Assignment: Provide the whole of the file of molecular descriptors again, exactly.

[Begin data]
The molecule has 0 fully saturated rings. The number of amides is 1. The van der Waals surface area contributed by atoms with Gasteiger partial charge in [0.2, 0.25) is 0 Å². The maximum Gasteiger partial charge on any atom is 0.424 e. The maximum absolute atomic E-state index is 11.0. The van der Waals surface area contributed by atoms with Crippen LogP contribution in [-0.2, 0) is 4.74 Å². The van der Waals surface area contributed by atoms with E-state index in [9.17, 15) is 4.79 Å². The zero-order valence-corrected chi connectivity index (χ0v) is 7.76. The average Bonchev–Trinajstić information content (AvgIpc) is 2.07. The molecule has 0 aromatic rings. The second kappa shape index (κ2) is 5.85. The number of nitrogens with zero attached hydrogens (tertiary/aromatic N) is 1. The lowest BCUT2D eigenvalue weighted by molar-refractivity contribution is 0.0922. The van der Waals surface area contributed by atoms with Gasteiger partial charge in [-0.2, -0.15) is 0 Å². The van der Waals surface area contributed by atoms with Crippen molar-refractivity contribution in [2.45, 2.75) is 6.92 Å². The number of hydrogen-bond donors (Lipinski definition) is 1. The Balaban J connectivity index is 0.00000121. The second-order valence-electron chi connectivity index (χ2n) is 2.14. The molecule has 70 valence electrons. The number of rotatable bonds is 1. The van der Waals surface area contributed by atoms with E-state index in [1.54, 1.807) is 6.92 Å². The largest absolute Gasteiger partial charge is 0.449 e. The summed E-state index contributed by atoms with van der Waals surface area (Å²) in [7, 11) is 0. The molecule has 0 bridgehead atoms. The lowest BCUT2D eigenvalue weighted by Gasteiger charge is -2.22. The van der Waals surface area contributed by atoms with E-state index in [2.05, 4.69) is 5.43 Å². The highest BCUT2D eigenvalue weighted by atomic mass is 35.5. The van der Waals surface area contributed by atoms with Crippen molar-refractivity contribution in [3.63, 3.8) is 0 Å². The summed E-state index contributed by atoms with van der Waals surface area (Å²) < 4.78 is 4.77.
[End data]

The molecule has 0 fully saturated rings. The number of amides is 1. The van der Waals surface area contributed by atoms with Gasteiger partial charge in [0.2, 0.25) is 0 Å². The maximum Gasteiger partial charge on any atom is 0.424 e. The maximum absolute atomic E-state index is 11.0. The van der Waals surface area contributed by atoms with Crippen LogP contribution in [-0.2, 0) is 4.74 Å². The van der Waals surface area contributed by atoms with E-state index in [9.17, 15) is 4.79 Å². The zero-order valence-corrected chi connectivity index (χ0v) is 7.76. The average Bonchev–Trinajstić information content (AvgIpc) is 2.07. The molecule has 0 aromatic rings. The second kappa shape index (κ2) is 5.85. The number of nitrogens with zero attached hydrogens (tertiary/aromatic N) is 1. The lowest BCUT2D eigenvalue weighted by molar-refractivity contribution is 0.0922. The van der Waals surface area contributed by atoms with Gasteiger partial charge in [-0.2, -0.15) is 0 Å². The van der Waals surface area contributed by atoms with Crippen molar-refractivity contribution in [2.45, 2.75) is 6.92 Å². The number of hydrogen-bond donors (Lipinski definition) is 1. The Balaban J connectivity index is 0.00000121. The second-order valence-electron chi connectivity index (χ2n) is 2.14. The molecule has 70 valence electrons. The number of rotatable bonds is 1. The van der Waals surface area contributed by atoms with E-state index in [1.54, 1.807) is 6.92 Å². The largest absolute Gasteiger partial charge is 0.449 e. The summed E-state index contributed by atoms with van der Waals surface area (Å²) in [7, 11) is 0. The molecule has 0 bridgehead atoms. The lowest BCUT2D eigenvalue weighted by Gasteiger charge is -2.22. The van der Waals surface area contributed by atoms with E-state index in [2.05, 4.69) is 5.43 Å². The highest BCUT2D eigenvalue weighted by atomic mass is 35.5. The van der Waals surface area contributed by atoms with Crippen molar-refractivity contribution in [3.63, 3.8) is 0 Å². The summed E-state index contributed by atoms with van der Waals surface area (Å²) < 4.78 is 4.77.